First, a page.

The governor is proposing to abolish redevelopment agencies, splitting the tax money they would ordinarily receive among school districts, cities, counties and other entities. School districts that were getting money directly from the redevelopment agencies would continue to get their same share.

The plan drawn up by the governor offers one big boon to schools: Money reallocated from redevelopment would be the cherry on top of their basic funding. The state Department of Finance estimates that in the second year of the plan, schools statewide would get $1 billion in extra funds.

“The bottom line is it’s going to benefit schools,” said Rick Pratt, assistant executive director for the California School Boards Association.

State education heavyweights such as the California School Boards Association and the California Teachers Association have lined up to support the plan. Education consultants in Sacramento have touted the statewide benefits of ending redevelopment, estimating that schools would get an added $160 per student starting next July and as much as $350 more per student in the future.

But redevelopment boosters argue that ending the system would limit economic development and slow the growth that feeds schools with new tax revenues. They contend that the governor could save both redevelopment and schools by cutting elsewhere. They say Brown is setting up a false choice between developers and schools.

Even the plan’s backers can see why local schools might be uneasy. Next year, for example, Brown wants redevelopment dollars to plug the state deficit, not go directly to schools.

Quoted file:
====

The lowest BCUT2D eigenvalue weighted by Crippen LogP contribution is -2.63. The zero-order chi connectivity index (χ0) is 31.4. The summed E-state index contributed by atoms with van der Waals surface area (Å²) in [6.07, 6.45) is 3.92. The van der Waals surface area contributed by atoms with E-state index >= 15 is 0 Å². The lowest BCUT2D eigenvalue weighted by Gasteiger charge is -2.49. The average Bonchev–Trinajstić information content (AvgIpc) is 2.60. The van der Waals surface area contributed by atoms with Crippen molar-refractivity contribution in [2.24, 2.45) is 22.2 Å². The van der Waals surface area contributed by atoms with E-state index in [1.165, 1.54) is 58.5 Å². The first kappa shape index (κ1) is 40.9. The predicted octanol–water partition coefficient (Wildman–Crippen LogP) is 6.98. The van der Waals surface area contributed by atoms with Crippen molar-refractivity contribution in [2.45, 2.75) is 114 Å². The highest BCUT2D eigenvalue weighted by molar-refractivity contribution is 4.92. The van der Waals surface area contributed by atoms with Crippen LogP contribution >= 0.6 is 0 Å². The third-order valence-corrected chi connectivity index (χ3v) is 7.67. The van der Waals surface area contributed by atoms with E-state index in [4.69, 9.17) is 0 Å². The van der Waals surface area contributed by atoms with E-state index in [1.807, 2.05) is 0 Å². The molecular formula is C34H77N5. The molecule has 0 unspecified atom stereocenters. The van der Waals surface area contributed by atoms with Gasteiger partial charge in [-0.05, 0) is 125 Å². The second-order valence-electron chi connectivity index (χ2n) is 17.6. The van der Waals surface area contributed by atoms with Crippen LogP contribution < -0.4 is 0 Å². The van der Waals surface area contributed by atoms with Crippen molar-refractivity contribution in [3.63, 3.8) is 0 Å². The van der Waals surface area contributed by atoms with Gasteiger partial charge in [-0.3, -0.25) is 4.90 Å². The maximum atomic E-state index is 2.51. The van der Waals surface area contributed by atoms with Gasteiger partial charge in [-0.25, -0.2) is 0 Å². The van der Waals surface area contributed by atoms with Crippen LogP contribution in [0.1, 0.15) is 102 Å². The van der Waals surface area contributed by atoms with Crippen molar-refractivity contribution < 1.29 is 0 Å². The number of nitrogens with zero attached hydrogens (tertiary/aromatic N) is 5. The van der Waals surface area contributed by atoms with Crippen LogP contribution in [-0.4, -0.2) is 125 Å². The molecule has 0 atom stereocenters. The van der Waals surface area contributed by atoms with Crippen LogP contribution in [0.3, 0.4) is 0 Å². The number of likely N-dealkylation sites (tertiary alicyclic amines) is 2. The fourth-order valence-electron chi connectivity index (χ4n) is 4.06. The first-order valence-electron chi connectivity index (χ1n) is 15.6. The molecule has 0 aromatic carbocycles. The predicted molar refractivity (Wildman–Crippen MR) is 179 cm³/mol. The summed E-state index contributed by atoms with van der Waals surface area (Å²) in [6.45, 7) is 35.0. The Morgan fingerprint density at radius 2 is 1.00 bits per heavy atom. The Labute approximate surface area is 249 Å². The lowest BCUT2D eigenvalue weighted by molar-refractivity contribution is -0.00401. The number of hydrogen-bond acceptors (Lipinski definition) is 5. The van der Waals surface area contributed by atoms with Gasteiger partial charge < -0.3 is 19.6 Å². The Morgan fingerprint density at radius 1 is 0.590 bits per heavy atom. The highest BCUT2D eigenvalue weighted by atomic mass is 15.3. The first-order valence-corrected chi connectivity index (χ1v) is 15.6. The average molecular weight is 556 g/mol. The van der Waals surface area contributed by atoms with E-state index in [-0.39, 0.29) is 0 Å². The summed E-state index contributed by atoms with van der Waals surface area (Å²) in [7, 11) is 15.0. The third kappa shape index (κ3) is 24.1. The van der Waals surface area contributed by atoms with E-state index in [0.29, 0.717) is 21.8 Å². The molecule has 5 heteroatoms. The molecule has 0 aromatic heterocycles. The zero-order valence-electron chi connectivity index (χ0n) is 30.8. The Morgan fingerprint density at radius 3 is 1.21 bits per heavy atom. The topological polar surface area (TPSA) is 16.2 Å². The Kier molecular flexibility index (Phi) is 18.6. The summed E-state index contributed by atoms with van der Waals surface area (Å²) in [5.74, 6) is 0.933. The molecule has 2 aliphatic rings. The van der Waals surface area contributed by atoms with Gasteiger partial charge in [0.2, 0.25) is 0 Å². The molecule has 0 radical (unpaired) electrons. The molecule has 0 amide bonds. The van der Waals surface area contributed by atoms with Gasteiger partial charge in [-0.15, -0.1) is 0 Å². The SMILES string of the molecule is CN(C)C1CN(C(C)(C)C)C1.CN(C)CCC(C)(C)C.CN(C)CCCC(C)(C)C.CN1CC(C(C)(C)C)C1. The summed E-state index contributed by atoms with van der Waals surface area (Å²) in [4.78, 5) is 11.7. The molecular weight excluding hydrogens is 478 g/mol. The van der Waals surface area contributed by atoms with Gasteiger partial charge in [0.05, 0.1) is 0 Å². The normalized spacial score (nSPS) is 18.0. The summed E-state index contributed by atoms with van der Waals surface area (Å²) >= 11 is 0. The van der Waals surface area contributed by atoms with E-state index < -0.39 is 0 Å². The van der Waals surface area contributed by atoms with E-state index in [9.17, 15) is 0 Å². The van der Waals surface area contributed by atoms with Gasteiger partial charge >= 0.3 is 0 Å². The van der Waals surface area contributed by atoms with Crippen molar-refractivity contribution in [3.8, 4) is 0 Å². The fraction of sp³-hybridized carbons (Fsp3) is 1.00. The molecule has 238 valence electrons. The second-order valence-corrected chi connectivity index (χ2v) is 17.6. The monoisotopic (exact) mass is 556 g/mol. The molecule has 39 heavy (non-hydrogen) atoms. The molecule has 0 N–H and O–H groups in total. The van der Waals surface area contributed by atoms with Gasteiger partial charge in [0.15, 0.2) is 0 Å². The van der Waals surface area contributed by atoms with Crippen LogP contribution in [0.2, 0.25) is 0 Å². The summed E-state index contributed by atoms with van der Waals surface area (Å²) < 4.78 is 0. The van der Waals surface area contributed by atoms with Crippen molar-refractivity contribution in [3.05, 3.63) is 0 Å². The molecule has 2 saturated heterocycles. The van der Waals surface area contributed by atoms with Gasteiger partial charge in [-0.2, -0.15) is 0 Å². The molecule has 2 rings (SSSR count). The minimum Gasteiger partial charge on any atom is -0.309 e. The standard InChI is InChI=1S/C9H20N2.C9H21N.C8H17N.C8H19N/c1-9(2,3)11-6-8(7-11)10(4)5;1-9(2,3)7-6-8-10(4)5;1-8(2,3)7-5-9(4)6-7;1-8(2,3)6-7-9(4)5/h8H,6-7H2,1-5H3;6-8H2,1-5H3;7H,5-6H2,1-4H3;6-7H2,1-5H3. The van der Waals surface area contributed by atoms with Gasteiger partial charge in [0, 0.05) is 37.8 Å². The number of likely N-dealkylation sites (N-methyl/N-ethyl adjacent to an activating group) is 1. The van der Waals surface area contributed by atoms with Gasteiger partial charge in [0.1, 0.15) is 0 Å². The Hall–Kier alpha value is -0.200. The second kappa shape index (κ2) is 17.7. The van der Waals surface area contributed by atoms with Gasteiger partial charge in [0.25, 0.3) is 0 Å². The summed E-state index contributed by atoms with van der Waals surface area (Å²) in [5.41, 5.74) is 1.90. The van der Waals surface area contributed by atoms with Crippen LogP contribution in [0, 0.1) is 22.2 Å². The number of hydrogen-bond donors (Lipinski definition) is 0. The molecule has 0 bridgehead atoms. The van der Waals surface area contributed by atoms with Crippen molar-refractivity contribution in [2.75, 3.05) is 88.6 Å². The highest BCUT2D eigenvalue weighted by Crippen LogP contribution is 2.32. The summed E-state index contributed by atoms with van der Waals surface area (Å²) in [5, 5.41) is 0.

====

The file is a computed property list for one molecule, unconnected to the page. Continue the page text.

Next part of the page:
And competing plans could provide less of a boost. For instance, the state legislative analyst wants the redevelopment money to go into basic funding for schools, instead of being a bonus.

“There’s a long history of any time we get any more property tax revenues, the state simply reduces its support for us, dollar for dollar,” said Bob Wells, executive director of the Association of California School Administrators. His group backs the proposal to end redevelopment.

Here in San Diego, the city has added to the confusion over the plan. Mayor Jerry Sanders has said at least twice that schools wouldn’t get any more money if redevelopment were eliminated, calling that argument “one of the great fallacies” of the proposal. Told that both the Department of Finance and the state legislative analyst say that assertion is incorrect, Sanders said he hadn’t seen any analysis of the plan that shows schools would receive additional funds.

While schools will receive more money, the benefits could be different for each individual district. It depends on how the money is divvied up in the future and how much each district now gets from redevelopment.

“Even if they believe there would be no harm, they can’t figure out if there’s a benefit,” said Ron Bennett, president of School Services of California, a company that advises school districts. His group has advised school districts to stay on the political sidelines until the deal is worked out.

“When the bill is actually written, Lord knows what this 120-headed monster known as the legislature will stick in it,” Bennett added. “And if you won’t get anything, all you’re going to do is make your mayor mad.”

Emily Alpert and Liam Dillon enjoyed working together on this story. You can contact us at or or call us at the office at 619.325.0525.

Emily Alpert

Emily Alpert was formerly the education reporter for Voice of San Diego.